The day that I posted that item about Joe Biden, I had meant also to post a good word about Nikki Haley. Or to be more specific, a good word about an even better word she used.
Having anyone use such a word, especially in such a context, is a rare thing, and one that deserves to be encouraged when such an occasion arises.
So, a few days late, here you go. I’m referring to something she had to say on the subject of abortion. See if you can find the word:
Haley said Tuesday that she does “believe there is a federal role on abortion.” She added: “I want to save as many babies and help as many moms as possible. That is my goal. To do that at the federal level, the next president must find national consensus.”…
Yeah, the word is “consensus.” I would fully explain why that word is key if I had time. And it would take a lot of time, because the reasons it appeals to me are so alien in this ones-and-zeroes age in which we live. It would take so many words that lately I’ve been thinking about writing a book about it. But if I were a betting man, I’d lay heavy odds against that book being written. I don’t know when I’d find the time, between the commitments I have at the moment. Especially since I have another book sketched out in my head that I would write first. I don’t know when I’m going to get to that one, much less the consensus one, which is far less fully formed.
But it’s there. And I thank Nikki for reminding me of it.
Perhaps I should explain that I don’t see consensus as key to solving our abortion problem alone. Consensus is something we need on many, many issues, from guns to the national debt limit.
But abortion does provide a particularly stark example. The challenge is, how on Earth do we get from this small thing of an otherwise unimpressive candidate using the word in a speech — in this case, to try to recapture some of the moderate appeal that taking down the flag won her several years ago — to the point at which we have the consensus to which she refers?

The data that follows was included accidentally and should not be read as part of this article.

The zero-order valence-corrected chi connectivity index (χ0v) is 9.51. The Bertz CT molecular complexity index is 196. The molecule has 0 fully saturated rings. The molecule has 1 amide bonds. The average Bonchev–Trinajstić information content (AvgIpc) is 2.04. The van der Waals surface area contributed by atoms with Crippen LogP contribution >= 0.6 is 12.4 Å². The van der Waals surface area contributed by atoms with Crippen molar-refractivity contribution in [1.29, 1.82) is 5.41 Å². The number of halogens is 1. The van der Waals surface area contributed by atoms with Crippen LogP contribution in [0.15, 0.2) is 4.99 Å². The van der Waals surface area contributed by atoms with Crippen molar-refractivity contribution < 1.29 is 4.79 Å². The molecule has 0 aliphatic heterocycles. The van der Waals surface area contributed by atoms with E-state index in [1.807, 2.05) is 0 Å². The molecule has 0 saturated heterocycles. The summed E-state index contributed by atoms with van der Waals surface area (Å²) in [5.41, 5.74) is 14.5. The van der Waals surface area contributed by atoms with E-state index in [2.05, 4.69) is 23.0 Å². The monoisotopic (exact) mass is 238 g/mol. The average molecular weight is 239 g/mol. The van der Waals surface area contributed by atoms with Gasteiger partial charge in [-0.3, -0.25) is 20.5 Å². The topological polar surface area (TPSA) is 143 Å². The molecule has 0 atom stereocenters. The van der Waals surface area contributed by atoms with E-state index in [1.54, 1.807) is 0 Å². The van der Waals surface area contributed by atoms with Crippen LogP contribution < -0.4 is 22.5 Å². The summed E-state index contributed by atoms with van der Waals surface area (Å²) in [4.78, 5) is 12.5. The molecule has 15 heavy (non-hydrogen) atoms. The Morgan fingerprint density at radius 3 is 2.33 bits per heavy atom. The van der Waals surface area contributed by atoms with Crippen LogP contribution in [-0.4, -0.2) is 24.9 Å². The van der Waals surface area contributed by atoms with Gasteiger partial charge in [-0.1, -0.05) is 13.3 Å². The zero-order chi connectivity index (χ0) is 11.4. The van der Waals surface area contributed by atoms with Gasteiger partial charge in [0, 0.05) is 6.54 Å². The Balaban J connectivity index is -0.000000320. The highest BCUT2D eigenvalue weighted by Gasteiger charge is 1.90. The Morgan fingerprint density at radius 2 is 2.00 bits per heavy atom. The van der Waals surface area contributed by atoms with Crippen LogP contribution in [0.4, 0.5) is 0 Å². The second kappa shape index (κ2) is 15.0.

I don’t know. Which is a good reason why if I get time to write a book, the other one is coming first. I’ve got that other one pretty well mapped out.
But I’m increasingly sure it’s what we need. And abortion is a good example of why we need it. I don’t see any other way of approaching it that gets us to where that issue — and others — stop tearing our country apart.
I don’t know how else even I, personally, can get to where I feel that we’re on the right track.
You folks who’ve argued vehemently with me over the abortion issue for years probably think ol’ Brad is pretty pleased now that Roe is gone. But I’m not. You see, while I am most definitely and clearly opposed to legalized abortion on demand — to human lives being made subordinate to other individuals’ “personal autonomy” — I’ve never been able to feel at home with the way folks on “my side” approach the issue, either.
And I’ve always seen it as destructive to think of the issue in the terms in which it has been framed in our politics for the last five decades, with both sides embracing the notion that “if we can just elect a president who will change the court so that a majority of justices vote our way, the problem is solved because then we can just cram it down the throats of those bastards on the other side.” Excuse the language, but a big part of the problem is that too many of us now view those who disagree with us in that way.